[CES 2011] It was a long time in the making, but AMD’s Fusion technology has finally reached consumers with a first batch of laptops, that certainly won’t be the last. The basic idea of Fusion is what semiconductors have been thriving for, in the past 30 years: integration. With the integration of and AMD graphics processor (GPU) into an AMD central processor (CPU), the chipmaker has built a little wonder: the AMD Fusion APU (APU= CPU+GPU). Accelerated Processing Unit (that sounds a bit “marketish”, but hey, AMD gets the naming rights)
AMD APUs will come in two flavors for now: the 18W version (codenamed “Zacate”) for notebooks, and the 9W one (codenamed “Ontario”), for Netbooks. AMD is clearly aiming for volume sales because it targets $200 to $499 computers that are currently selling like hot cakes, and predicted to sell even more in the future. Here’s why:
The business proposition for AMD is simple: they can bring a performance/Watt ratio that is difficult for competitors to reach because they are in essence the only company that masters both CPU and GPU designs. This should provide them with a technical edge (if they are smart at what market they target), that should turn into real market share (and profits).
Zacate and Ontario will mainly compete with Intel’s Atom and ultra low voltage Core 2 processors. On the Atom side, the best advantage of AMD (in our view) is the ability to utilize more than 2GB, and the faster graphics processor. Those two are a very strong justification if you’re shopping for a Netbook, or a thin and light Laptop. Adding memory is one of the most cost-efficient way to improve performance, and I’m fairly certain that Intel will revise its 2GB limit in its own Netbook platform within 18months.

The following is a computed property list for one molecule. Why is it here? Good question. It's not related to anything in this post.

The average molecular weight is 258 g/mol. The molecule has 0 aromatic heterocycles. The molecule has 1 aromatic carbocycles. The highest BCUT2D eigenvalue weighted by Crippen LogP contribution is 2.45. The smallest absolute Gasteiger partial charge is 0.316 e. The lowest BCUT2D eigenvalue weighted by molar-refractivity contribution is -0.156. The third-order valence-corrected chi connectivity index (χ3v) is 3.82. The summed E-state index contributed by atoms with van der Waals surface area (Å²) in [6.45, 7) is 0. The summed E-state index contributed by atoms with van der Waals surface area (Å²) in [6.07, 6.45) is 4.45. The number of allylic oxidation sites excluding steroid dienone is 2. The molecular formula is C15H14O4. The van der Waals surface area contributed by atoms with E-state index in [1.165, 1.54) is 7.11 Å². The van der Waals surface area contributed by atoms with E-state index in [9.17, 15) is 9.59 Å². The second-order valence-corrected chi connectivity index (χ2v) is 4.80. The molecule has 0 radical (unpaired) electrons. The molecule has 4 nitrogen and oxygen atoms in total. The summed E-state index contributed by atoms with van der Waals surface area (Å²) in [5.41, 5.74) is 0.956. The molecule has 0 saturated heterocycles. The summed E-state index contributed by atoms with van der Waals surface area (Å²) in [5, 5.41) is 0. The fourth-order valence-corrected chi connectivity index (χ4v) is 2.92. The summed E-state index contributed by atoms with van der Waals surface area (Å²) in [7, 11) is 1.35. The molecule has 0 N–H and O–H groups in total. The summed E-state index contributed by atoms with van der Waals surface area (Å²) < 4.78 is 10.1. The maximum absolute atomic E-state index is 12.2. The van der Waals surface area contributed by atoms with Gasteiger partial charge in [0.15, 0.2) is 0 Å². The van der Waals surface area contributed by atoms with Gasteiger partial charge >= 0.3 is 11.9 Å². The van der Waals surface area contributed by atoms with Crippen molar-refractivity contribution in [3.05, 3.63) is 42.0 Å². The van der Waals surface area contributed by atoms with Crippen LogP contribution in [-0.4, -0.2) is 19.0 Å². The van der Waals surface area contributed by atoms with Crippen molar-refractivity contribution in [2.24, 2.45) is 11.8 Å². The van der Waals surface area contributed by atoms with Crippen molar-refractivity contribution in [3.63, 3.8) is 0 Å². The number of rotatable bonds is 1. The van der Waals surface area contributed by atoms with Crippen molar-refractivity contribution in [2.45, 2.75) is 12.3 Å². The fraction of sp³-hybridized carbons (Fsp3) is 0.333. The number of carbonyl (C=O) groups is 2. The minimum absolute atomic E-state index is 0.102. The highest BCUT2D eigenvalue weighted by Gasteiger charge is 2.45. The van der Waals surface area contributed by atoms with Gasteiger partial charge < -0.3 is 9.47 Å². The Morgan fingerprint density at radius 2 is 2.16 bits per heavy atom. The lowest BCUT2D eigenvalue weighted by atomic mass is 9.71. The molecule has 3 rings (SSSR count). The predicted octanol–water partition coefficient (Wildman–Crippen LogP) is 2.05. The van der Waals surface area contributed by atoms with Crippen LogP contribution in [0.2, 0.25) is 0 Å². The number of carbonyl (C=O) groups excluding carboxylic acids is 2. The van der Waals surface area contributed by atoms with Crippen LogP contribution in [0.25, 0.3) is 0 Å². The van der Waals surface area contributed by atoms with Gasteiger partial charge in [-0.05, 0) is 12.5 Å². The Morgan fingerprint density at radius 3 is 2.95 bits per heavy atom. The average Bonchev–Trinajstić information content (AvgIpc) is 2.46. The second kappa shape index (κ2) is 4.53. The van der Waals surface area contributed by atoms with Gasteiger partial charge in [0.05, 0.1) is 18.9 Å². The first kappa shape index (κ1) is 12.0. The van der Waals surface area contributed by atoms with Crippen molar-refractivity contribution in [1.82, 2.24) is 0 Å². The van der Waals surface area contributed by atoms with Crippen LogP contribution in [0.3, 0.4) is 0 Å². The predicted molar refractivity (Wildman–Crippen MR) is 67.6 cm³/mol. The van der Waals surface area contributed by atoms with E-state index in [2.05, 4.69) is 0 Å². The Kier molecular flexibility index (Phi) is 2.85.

Secondly, AMD will come out very strong in multimedia applications because they have a very effective hardware acceleration for visual and gaming apps. It’s going to be difficult to compete against their solution, in a power-efficient way (absolute performance can always be won, but at what price?).
If you don’t care much about graphics, you should wait to see how the processor performs at non-multimedia apps like web browsing (although it should do well for Flash), and productivity tasks (an SSD might help more than a GPU here).
In the end, there’s a chance that AMD APUs will enable manufacturers to build very thin and light computers that still have a 7-10 hours of battery life. We should see plenty at CES, but our guess is that the first generation will focus on cost, instead of design.
Next Story: Lenovo Z-Series Updated at CES
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